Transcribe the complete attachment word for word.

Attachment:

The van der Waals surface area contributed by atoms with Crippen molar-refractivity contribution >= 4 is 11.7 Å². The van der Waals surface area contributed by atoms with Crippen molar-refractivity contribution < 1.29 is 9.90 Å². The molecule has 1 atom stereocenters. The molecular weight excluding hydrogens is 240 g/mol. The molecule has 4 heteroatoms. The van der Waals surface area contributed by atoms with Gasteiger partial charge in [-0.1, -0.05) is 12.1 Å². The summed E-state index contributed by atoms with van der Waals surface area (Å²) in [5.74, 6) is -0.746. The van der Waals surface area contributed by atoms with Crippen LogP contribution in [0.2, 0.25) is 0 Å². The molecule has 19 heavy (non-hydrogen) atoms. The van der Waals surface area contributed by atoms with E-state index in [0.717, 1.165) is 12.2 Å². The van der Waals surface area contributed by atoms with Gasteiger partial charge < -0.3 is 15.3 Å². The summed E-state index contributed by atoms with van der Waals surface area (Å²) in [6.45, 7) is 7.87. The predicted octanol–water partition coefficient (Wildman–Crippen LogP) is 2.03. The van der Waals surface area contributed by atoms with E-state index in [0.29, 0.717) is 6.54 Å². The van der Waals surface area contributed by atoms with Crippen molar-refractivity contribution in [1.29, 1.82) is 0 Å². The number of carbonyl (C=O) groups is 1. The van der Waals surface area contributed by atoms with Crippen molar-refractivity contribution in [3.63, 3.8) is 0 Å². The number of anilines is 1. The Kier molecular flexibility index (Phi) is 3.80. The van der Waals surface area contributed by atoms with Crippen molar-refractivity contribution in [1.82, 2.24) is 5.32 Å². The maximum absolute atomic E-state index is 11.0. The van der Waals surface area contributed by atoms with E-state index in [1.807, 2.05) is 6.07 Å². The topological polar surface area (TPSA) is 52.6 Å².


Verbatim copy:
The van der Waals surface area contributed by atoms with Crippen molar-refractivity contribution >= 4 is 11.7 Å². The van der Waals surface area contributed by atoms with Crippen molar-refractivity contribution < 1.29 is 9.90 Å². The molecule has 1 atom stereocenters. The molecular weight excluding hydrogens is 240 g/mol. The molecule has 4 heteroatoms. The van der Waals surface area contributed by atoms with Gasteiger partial charge in [-0.1, -0.05) is 12.1 Å². The summed E-state index contributed by atoms with van der Waals surface area (Å²) in [5.74, 6) is -0.746. The van der Waals surface area contributed by atoms with Crippen LogP contribution in [0.2, 0.25) is 0 Å². The molecule has 19 heavy (non-hydrogen) atoms. The van der Waals surface area contributed by atoms with E-state index in [0.717, 1.165) is 12.2 Å². The van der Waals surface area contributed by atoms with Gasteiger partial charge < -0.3 is 15.3 Å². The summed E-state index contributed by atoms with van der Waals surface area (Å²) in [6.45, 7) is 7.87. The predicted octanol–water partition coefficient (Wildman–Crippen LogP) is 2.03. The van der Waals surface area contributed by atoms with E-state index in [0.29, 0.717) is 6.54 Å². The van der Waals surface area contributed by atoms with Crippen molar-refractivity contribution in [1.29, 1.82) is 0 Å². The number of carbonyl (C=O) groups is 1. The van der Waals surface area contributed by atoms with Crippen molar-refractivity contribution in [3.63, 3.8) is 0 Å². The number of anilines is 1. The Kier molecular flexibility index (Phi) is 3.80. The van der Waals surface area contributed by atoms with Crippen molar-refractivity contribution in [1.82, 2.24) is 5.32 Å². The maximum absolute atomic E-state index is 11.0. The van der Waals surface area contributed by atoms with E-state index in [1.807, 2.05) is 6.07 Å². The topological polar surface area (TPSA) is 52.6 Å².